Data can be a deeply private aspect of business, and if you allow everyone to have completely free reign, you’d be setting yourself up for data breaches, bad business habits, and the potential of data leaks. However, once you create a role and assign it to the correct people, you ensure that they can only access the files that they have permission to enter.

Equally, let’s say you make a role for application developers and assign it with certain commands, those with that role will now be able to perform certain commands within your database. As an admin user, you should endeavor to construct these privilege-infrastructures as early as possible, ensuring that this is a priority when you start working with a data warehouse.

As a pillar of security, the creation of roles and privileges will ensure that your data is always as secure as possible, with only authorized personnel having access to your most central files.

Using VPDs

A VPD (Virtual Private Database) is a security policy that you can apply to a specific element of your data warehouse. For example, you can add a policy to a specific table, synonym, or view within your data sets, then only allowing certain people to access these assets.

As you can add a VPD directly to an aspect of the data, you have even greater control over the data you’re protecting, ensuring individual data points are obscured from some users. This is a database layer of security, working from the database outwards instead of from the infrastructure inwards.

These tools are especially useful when multiple users need to work on or access the same sheet but cannot be allowed to see all of the information on the sheet. For example, a banking institution may use a VPD to ensure that a customer can access a sheet that has their data without allowing them to see every single customers’ data on the same sheet.

No matter how a user attempts to access the data, they will have to confront the VPD, interacting with the data through this security system. In short, this provides an integrated level of security that keeps individual sets of your data as safe as possible.

Data Encryption

With a data warehouse, it’s likely that there is some data that must be kept private, even from those that use the datasets every single day. If this is the case, then data encryption is one of the most comprehensive solutions. By executing commands, an admin user can encrypt any sensitive data they may have, assigning it an encryption key.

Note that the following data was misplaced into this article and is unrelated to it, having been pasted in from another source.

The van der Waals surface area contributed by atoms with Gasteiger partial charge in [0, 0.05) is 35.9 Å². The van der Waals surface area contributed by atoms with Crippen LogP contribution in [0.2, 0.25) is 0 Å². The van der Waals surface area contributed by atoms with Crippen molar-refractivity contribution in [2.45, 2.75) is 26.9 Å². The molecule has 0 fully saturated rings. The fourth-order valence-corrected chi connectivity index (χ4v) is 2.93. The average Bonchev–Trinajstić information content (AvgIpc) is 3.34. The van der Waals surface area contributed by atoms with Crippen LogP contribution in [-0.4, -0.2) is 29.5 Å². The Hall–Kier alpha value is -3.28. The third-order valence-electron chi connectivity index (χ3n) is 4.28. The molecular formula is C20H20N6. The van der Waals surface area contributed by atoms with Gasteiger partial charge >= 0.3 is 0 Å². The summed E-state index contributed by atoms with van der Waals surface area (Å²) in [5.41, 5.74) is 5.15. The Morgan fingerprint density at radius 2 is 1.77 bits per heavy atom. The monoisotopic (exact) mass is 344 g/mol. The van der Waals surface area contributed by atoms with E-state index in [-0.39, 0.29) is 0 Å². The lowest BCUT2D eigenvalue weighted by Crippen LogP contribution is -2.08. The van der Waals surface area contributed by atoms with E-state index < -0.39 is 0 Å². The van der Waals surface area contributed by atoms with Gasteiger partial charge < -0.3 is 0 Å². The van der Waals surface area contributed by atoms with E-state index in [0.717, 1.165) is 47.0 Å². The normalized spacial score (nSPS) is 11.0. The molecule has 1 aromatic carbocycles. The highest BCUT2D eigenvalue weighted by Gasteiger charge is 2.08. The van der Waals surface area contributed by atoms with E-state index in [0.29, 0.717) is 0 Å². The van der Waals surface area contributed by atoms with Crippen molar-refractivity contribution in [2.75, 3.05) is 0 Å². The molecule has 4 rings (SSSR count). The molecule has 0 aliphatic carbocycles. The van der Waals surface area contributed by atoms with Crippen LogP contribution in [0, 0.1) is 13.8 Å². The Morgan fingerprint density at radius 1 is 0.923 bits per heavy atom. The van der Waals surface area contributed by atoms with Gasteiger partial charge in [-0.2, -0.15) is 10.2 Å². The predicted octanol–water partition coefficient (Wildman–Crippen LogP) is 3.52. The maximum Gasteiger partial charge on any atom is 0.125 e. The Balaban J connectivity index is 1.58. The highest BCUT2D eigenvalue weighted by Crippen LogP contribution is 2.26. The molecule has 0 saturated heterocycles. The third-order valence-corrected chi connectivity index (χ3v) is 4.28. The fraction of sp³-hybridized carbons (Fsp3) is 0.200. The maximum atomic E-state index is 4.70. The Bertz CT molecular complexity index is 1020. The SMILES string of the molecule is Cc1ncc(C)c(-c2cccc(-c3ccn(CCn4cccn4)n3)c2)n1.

Only those that have the encryption key will be able to access the files, ensuring that your data is completely secure. Typically, any transactional database should have encryption on it, but this extends to any sensitive data within your data warehouses.

Typically, encryption can be performed by using FIPS 140-2 software, which is a U.S. government-approved standard for cryptography. One thing to note about this is it can slow the performance of your data warehouses.

When comparing large-scale cloud data warehouses Snowflake vs. Redshift, one major point of comparison is the extent to which encryption is integrated into their platforms and the speed despite its presence. As this is a known issue with this form of security, major warehouses are working to balance this aspect of control.

Classify Your Data

Data that is unstructured in a warehouse is incredibly difficult to accurately give permissions to or to discern what is sensitive or not. Due to this, one of the first steps that will then enable further security implementations is to ensure that all new data is classified within certain categories.

By ensuring that your data is stored within the correct location, you can then certify that only those people you want to see a particular dataset will have access to it. Without categorization, your data will be visible to everyone and make permissions structures much more difficult to integrate.

Due to this, we recommend this as the first step you take when you start working with a data warehouse solution.

Final Thoughts

As a centralized container unit that holds every single element of data that is related to your business, either currently or historically, the importance of having a secure data warehouse environment is paramount. Once operating a data warehouse, admin users should take steps to ensure that it is secure.

From moving through the recommended security practices to ensuring that your permissions and encryptions are up to speed, you should always take basic security measures when using a data warehouse.

Nathaniel Villa
Nathaniel Villa